There are just two days to go until Turkey goes to the polls in a referendum that could give sweeping new powers to President Recep Tayyip Erdogan. He wants to replace Turkey’s parliamentary system with an executive presidency.
Erdogan’s critics fear a further drift into authoritarianism under a leader they regard as bent on eroding modern Turkey’s democracy and secular foundations.
The most important argument against authoritarianism politics is Mr Erdogan himself. Since the failed coup, he has been governing under a state of emergency that demonstrates how cruelly power can be abused. Roughly 50,000 people have been arrested; 100,000 more have been sacked. Only a fraction of them were involved in the coup. Anyone Mr Erdogan sees as a threat is vulnerable: ordinary folk who went to a Gulenist school or saved with a Gulenist bank; academics, journalists and politicians who betray any sympathy for the Kurdish cause; anybody, including children, who mocks the president on social media.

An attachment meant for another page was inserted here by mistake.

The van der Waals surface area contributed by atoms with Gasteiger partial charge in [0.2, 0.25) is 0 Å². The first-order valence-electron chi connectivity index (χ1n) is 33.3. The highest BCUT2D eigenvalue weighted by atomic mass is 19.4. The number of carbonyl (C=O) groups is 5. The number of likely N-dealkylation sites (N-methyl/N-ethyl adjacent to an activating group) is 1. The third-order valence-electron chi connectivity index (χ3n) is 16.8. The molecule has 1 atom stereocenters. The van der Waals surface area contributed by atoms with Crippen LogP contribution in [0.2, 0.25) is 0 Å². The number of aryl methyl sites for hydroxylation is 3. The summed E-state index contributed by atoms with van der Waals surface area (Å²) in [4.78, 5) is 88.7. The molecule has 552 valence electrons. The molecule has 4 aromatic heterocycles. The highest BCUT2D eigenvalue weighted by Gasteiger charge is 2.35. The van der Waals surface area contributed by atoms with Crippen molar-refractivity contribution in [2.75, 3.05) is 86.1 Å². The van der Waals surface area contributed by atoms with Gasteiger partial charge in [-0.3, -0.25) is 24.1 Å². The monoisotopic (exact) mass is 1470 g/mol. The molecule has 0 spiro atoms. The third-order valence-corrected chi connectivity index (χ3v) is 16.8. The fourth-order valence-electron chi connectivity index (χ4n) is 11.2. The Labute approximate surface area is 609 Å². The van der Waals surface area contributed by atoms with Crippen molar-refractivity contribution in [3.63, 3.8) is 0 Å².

Whatever the result on April 16th, Mr Erdogan will remain in charge, free to use—and abuse—his emergency powers.